The gender of the suspect killed in the officer-involved shooting comes as a surprise, to some. Police say the most important thing to remember is that law enforcement does not discriminate.
A threat is a threat, and whether it be from a man, woman or child, police say they have every right to protect themselves when faced with danger.
Washoe County Rangemaster, Deputy Scott Bloom has seen a lot of officer involved shootings, but very few involving women.
"It's been our experience that women don't often act out in the violent manner that men do. We find that sometimes, they're not as familiar with firearms as men are, but that doesn't mean they're not capable," said Bloom.
After 18-years in law enforcement, he knows that being capable means a lot. In fact, he knows firsthand.
"There's nothing fun about them. They're frightening moments. They're scary. You're faced with a life or death situation and someone is trying to harm you or guys you work with. You have to make a split second decision."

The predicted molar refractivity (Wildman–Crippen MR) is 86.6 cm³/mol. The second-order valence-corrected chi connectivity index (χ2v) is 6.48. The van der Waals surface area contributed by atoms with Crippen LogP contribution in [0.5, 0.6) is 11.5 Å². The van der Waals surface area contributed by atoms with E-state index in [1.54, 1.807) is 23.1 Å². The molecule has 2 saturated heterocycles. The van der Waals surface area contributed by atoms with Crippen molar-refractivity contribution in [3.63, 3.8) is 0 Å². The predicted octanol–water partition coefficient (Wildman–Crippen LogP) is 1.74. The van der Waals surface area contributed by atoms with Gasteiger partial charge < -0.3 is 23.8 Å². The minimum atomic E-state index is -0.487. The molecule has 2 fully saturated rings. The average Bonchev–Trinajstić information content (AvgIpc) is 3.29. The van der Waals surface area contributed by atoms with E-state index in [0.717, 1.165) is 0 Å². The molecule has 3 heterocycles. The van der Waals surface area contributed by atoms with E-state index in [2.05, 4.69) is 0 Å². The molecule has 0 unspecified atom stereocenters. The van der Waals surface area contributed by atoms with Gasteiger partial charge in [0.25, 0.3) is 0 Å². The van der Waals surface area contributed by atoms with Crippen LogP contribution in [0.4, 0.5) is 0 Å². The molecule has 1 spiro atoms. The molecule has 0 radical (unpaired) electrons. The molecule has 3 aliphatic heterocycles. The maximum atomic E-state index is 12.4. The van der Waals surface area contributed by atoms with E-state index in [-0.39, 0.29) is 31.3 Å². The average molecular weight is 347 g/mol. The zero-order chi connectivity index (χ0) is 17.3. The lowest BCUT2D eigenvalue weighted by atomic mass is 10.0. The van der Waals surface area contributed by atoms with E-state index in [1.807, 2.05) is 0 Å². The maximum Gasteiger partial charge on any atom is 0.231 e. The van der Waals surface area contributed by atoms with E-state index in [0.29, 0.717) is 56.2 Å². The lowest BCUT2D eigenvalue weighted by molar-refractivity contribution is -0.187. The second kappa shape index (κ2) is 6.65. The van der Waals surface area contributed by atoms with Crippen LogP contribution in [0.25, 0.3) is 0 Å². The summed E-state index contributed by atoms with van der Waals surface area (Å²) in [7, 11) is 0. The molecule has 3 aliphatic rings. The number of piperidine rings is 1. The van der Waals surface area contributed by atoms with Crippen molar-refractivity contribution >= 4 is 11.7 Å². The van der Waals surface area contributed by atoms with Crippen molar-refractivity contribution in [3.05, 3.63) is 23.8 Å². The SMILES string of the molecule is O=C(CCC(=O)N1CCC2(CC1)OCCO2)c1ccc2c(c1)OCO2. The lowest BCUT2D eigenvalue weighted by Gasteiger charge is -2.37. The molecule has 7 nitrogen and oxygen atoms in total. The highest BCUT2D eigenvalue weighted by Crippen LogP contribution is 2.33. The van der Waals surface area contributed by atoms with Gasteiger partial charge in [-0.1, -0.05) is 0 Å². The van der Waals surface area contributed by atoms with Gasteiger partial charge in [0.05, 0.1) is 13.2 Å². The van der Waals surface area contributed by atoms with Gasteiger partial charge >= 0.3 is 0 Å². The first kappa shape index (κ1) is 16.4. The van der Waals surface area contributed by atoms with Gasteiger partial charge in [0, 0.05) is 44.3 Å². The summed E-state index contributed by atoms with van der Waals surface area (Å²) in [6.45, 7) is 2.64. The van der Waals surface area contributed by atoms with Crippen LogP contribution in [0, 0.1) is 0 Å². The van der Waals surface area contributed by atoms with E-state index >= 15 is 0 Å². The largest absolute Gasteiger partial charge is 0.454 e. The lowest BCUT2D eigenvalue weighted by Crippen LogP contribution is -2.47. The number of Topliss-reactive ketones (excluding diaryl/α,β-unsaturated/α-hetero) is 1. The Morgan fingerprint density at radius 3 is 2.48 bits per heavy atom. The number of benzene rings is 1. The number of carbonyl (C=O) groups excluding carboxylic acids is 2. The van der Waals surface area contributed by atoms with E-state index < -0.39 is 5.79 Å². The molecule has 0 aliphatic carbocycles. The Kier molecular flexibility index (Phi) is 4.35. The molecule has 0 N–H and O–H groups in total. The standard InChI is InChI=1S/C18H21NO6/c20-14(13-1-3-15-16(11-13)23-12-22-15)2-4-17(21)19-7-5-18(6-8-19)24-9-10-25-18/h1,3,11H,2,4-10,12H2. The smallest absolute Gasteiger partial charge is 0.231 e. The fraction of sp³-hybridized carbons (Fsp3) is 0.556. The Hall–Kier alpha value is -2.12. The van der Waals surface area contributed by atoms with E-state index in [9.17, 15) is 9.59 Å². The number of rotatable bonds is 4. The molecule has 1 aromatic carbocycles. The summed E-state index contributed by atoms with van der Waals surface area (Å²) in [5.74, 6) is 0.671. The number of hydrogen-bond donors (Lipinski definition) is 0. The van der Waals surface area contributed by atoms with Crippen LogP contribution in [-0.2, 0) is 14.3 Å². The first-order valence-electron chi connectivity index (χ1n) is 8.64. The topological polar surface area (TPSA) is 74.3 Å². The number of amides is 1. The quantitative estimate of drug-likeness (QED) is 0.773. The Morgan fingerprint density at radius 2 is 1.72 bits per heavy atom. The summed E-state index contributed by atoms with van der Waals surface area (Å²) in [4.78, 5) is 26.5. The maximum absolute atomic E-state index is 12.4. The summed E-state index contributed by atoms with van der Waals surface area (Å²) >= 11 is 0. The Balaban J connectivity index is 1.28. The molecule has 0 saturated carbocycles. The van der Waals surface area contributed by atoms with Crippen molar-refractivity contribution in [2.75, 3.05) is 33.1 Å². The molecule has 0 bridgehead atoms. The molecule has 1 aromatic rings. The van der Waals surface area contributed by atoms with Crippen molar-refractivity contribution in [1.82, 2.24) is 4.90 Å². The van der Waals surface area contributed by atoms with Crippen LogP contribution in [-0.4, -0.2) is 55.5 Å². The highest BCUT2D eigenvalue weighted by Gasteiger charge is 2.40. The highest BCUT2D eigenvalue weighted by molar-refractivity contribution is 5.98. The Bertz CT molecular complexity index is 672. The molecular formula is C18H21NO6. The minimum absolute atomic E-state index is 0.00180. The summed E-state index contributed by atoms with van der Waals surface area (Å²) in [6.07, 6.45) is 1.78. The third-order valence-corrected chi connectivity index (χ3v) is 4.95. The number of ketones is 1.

All members of law enforcement are required to train with firearms at least twice a year. Lessons are based on the latest technology involving pistols shotguns and rifles, as well as any new laws in place that could help protect not only the criminal, but also the officer.
"Law enforcement has the right and ability to stop the threat. If someone dies as a result of an officer-involved shooting, that is just the result of what happens. We never try to kill anybody."
Bloom says officer-involved shootings are complex, but unfortunately very common. He says the motto is always to hope for the best but expect the worst.
"You have to take that threat very seriously. If you don't, you're not going to go home that night. If you don't, it could turn out there was a gun behind that laser. You can't assume there's not."
Deputy Bloom also said the accessories can be added to any firearm. In recent years, they've become increasingly popular, especially among women.